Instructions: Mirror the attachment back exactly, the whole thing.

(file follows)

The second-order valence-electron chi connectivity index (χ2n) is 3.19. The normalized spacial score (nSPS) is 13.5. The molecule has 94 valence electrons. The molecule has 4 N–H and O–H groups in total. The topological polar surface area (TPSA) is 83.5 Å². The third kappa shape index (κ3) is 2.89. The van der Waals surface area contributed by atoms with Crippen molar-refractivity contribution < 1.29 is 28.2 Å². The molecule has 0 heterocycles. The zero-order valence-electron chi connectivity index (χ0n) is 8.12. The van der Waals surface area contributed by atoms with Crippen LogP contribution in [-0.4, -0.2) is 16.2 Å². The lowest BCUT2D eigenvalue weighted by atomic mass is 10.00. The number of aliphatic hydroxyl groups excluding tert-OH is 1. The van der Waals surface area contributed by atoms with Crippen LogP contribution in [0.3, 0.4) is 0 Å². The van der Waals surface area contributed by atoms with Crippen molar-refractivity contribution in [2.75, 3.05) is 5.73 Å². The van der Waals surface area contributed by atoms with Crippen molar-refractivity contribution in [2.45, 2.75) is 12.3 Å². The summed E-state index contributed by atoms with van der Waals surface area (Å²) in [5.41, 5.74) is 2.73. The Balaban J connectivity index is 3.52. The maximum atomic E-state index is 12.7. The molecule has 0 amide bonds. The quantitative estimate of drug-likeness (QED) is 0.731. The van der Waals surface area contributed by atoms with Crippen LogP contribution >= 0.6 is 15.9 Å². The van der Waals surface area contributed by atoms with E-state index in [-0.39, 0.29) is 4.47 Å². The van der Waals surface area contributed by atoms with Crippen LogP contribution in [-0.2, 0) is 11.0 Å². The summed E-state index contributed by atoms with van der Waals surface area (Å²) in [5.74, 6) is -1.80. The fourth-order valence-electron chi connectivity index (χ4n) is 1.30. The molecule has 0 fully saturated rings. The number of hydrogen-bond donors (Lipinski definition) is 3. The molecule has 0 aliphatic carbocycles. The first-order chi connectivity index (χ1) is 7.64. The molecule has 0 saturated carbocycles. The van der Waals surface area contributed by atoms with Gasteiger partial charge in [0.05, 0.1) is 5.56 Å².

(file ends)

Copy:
The second-order valence-electron chi connectivity index (χ2n) is 3.19. The normalized spacial score (nSPS) is 13.5. The molecule has 94 valence electrons. The molecule has 4 N–H and O–H groups in total. The topological polar surface area (TPSA) is 83.5 Å². The third kappa shape index (κ3) is 2.89. The van der Waals surface area contributed by atoms with Crippen molar-refractivity contribution < 1.29 is 28.2 Å². The molecule has 0 heterocycles. The zero-order valence-electron chi connectivity index (χ0n) is 8.12. The van der Waals surface area contributed by atoms with Crippen LogP contribution in [-0.4, -0.2) is 16.2 Å². The lowest BCUT2D eigenvalue weighted by atomic mass is 10.00. The number of aliphatic hydroxyl groups excluding tert-OH is 1. The van der Waals surface area contributed by atoms with Crippen LogP contribution in [0.3, 0.4) is 0 Å². The van der Waals surface area contributed by atoms with Crippen molar-refractivity contribution in [2.75, 3.05) is 5.73 Å². The van der Waals surface area contributed by atoms with Crippen molar-refractivity contribution in [2.45, 2.75) is 12.3 Å². The summed E-state index contributed by atoms with van der Waals surface area (Å²) in [5.41, 5.74) is 2.73. The Balaban J connectivity index is 3.52. The maximum atomic E-state index is 12.7. The molecule has 0 amide bonds. The quantitative estimate of drug-likeness (QED) is 0.731. The van der Waals surface area contributed by atoms with Crippen LogP contribution >= 0.6 is 15.9 Å². The van der Waals surface area contributed by atoms with E-state index in [-0.39, 0.29) is 4.47 Å². The van der Waals surface area contributed by atoms with Crippen LogP contribution in [-0.2, 0) is 11.0 Å². The summed E-state index contributed by atoms with van der Waals surface area (Å²) in [5.74, 6) is -1.80. The fourth-order valence-electron chi connectivity index (χ4n) is 1.30. The molecule has 0 fully saturated rings. The number of hydrogen-bond donors (Lipinski definition) is 3. The molecule has 0 aliphatic carbocycles. The first-order chi connectivity index (χ1) is 7.64. The molecule has 0 saturated carbocycles. The van der Waals surface area contributed by atoms with Gasteiger partial charge in [0.05, 0.1) is 5.56 Å².